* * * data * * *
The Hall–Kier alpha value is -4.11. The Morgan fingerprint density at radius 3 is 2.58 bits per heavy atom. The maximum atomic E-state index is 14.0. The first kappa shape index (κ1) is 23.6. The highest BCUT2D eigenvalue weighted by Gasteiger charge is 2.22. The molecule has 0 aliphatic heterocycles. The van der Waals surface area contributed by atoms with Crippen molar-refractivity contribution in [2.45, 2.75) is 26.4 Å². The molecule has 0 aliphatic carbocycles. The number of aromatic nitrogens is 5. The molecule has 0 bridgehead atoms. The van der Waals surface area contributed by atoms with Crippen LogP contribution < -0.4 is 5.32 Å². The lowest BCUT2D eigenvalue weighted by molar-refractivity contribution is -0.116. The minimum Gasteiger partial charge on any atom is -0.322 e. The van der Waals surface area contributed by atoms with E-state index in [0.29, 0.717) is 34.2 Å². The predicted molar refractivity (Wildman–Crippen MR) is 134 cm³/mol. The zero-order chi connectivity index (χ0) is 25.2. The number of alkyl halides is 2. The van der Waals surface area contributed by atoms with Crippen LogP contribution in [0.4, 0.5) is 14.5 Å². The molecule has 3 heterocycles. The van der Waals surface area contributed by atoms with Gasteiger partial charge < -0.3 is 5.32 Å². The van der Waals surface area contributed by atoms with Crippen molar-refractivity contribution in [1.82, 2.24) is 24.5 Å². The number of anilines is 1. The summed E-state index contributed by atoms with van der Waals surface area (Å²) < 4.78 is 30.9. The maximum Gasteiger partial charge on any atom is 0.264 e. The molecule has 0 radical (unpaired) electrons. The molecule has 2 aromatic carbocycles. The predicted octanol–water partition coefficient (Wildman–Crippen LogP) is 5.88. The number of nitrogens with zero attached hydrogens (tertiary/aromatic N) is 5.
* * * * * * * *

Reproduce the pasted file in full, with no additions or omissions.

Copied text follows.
The Hall–Kier alpha value is -4.11. The Morgan fingerprint density at radius 3 is 2.58 bits per heavy atom. The maximum atomic E-state index is 14.0. The first kappa shape index (κ1) is 23.6. The highest BCUT2D eigenvalue weighted by Gasteiger charge is 2.22. The molecule has 0 aliphatic heterocycles. The van der Waals surface area contributed by atoms with Crippen molar-refractivity contribution in [2.45, 2.75) is 26.4 Å². The molecule has 0 aliphatic carbocycles. The number of aromatic nitrogens is 5. The molecule has 0 bridgehead atoms. The van der Waals surface area contributed by atoms with Crippen LogP contribution < -0.4 is 5.32 Å². The lowest BCUT2D eigenvalue weighted by molar-refractivity contribution is -0.116. The minimum Gasteiger partial charge on any atom is -0.322 e. The van der Waals surface area contributed by atoms with E-state index in [0.29, 0.717) is 34.2 Å². The predicted molar refractivity (Wildman–Crippen MR) is 134 cm³/mol. The zero-order chi connectivity index (χ0) is 25.2. The number of alkyl halides is 2. The van der Waals surface area contributed by atoms with Crippen LogP contribution in [0.4, 0.5) is 14.5 Å². The molecule has 3 heterocycles. The van der Waals surface area contributed by atoms with Gasteiger partial charge < -0.3 is 5.32 Å². The van der Waals surface area contributed by atoms with Crippen molar-refractivity contribution in [1.82, 2.24) is 24.5 Å². The number of anilines is 1. The summed E-state index contributed by atoms with van der Waals surface area (Å²) < 4.78 is 30.9. The maximum Gasteiger partial charge on any atom is 0.264 e. The molecule has 0 radical (unpaired) electrons. The molecule has 2 aromatic carbocycles. The predicted octanol–water partition coefficient (Wildman–Crippen LogP) is 5.88. The number of nitrogens with zero attached hydrogens (tertiary/aromatic N) is 5.